You all know the story: the arrogant Gingerbread Man was, supposedly, devoured by the clever fox. But that’s not at all how it happened. Sit tight and contemplate the possibilities.
Once upon a time, an old woman made a gingerbread cookie for her husband, and she shaped him like a man. She baked him, and once he came out of the oven, she piped sugar frosting on him while he was cooling. This gingerbread man was the very picture of confectionary perfection: yellow hair. Eyes, nose and lips in all the right colors. A long-sleeve shirt and jeans, with a zipper made out a squiggly line of frosting. Buttons made of raisins – and he smelled 0f cinnamon and orange zest and clove. Most of all, he had red frosting cowboy boots, and those were the beginning of the old woman’s troubles.
Y’see, when she put the cookie sheet on the window sill the cool it out all the way and to keep the sugar frosting from spreading due to all the retained heat (and that’s what you never do, so be patient when you frost your own cookies,) the red cowboy boots made the gingerbread man into a Gingerbread Man. He jumped right up! He tapped the heels and the toes of his boots on the cookie sheet. The old woman turned around at the sound.
“Get back down,” she said. “You still need to cool.” But she knew she was in trouble. And sure enough, the Gingerbread Man started his irritating back-talk.
“Nuh-huh! You can’t get me, I’m the Gingerbread man!” He jumped off the windowsill and ran down the lane. The old man had been raking leaves outside, trying to get the yard all clean to keep the Neighborhood Association off his back due to what he called “biodiversity issues” and they called “leaves and weeds.” The scent of baking gingerbread had kept him going for the last two hours and he’d been looking forward to sinking his teeth into it, with a cup of coffee on the side.
But no. He saw that Gingerbread Man flash right by him, red frosting boots, raising buttons, and everything!
“Hey, get back here! You look good enough to eat!” yelled the old man. He tripped over his rake and the Gingerbread Man used this opportunity to turn around and snark right back.
“Run run run as fast as you can! You can’t catch me, I’m the Gingerbread Man! I ran away from the old woman, and I’ll run away from you, too!” And before the old man could untangle his feet, he turned around and sprinted out of the cul-de-sac and toward the gate of their senior living community. There he ran into a dog.
The dog barked and pulled at the leash, and the Gingerbread Man delivered his tasteless taunts to both the beagle and his short-sighted human. Then he disappeared down the street. He figured he’d run on for quite a while, enjoying his red frosting boots, but a bushy-tailed squirrel scampered right down a trunk of a tree. At first she twitched her nose and tail and gave one of those territorial warning noises that squirrels do, but then her nose twitched in an entirely different way.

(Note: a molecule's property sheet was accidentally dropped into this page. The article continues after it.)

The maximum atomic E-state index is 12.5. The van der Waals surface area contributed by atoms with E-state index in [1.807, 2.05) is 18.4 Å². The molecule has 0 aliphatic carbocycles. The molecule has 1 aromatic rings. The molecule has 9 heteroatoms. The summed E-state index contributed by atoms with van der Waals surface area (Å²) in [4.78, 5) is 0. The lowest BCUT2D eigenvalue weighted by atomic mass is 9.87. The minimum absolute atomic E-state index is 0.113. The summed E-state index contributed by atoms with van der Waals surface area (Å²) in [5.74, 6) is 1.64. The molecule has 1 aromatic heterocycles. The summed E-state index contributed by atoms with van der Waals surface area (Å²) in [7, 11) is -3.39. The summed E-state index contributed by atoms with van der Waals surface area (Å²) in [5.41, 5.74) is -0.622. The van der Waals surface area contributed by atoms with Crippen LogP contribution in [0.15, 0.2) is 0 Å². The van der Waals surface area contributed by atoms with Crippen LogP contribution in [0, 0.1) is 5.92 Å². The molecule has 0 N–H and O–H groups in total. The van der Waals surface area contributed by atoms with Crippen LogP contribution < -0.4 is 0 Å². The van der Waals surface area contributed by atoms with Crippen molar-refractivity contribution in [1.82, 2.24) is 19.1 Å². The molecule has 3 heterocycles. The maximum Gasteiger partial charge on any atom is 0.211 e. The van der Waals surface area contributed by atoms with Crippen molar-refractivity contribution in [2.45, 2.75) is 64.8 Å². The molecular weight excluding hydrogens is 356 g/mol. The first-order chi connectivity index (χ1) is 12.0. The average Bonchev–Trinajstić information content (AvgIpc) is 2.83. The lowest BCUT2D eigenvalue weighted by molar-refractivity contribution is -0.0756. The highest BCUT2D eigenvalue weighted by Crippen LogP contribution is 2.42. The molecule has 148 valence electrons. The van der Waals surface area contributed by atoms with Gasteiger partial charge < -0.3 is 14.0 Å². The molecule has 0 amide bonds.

“You smell good enough to eat!” The squirrel said, and she pounced on the Gingerbread Man. The words were familiar Forewarned, he jumped to the side, off the curb, and ran across a busy street. The squirrel didn’t follow him, so she wasn’t subject to his obnoxious victory dance, nor the enumeration of his vanquished enemies. She went on to raid the nearby bird feeder, while the Gingerbread Man ran down a street that was getting busier and busier. There were big people, little people, cigarette butts the size of his feet, cups that smelled unpleasantly of coffee and had reminded him of the Old Man’s intentions.
The street was too busy a place for a Gingerbread Man. He ducked into an alley.
“Wow, a Gingerbread Man!”
He twisted his little gingerbread neck and saw a… gingerbread girl! She was about his size. She had long hair piped in red frosting, and frosting eyes and nose and mouth, and she was cut out to wear a short frilly skirt over her long, long gingerbread legs. The ruffles on her clothes were all royal icing swirls dotted with silver drages and looked just like lace. The molasses-brown of her skin wasn’t crusty and dry like his own. Oh no, the Gingerbread Girl looked soft. Almost… chewy.
He realized he was just standing there, looking at her as though she was the one good enough to eat. His victory dance fizzled and his patter of snarky victories just wouldn’t come out of his red frosting mouth as he watched her saunter closer and closer.
“Just look at you,” she said, batting her spun sugar eyelashes. “You look good enough to eat, Gingerbread Man!” She placed her soft hand on his arm, and tugged. “Come out of the cold, why don’t you?”
And that was the end of the Gingerbread Man and his running. He got domesticated, civilized, and learned to kick his fancy red cowboy boots off before coming inside the house. They had sheet-fulls of gingerbread kids, and had sent them to the kind elderly baker just up the street. The baker was a wise woman, and she’d promised to place each child in a good home so they didn’t have to worry.
Now you know where bakery gingerbread men come from. As for me, I’d rather bake my own, thank you very much. And I’ll never pipe boots or good-enough clothing on them, lest they come alive and terrorize the neighborhood squirrels.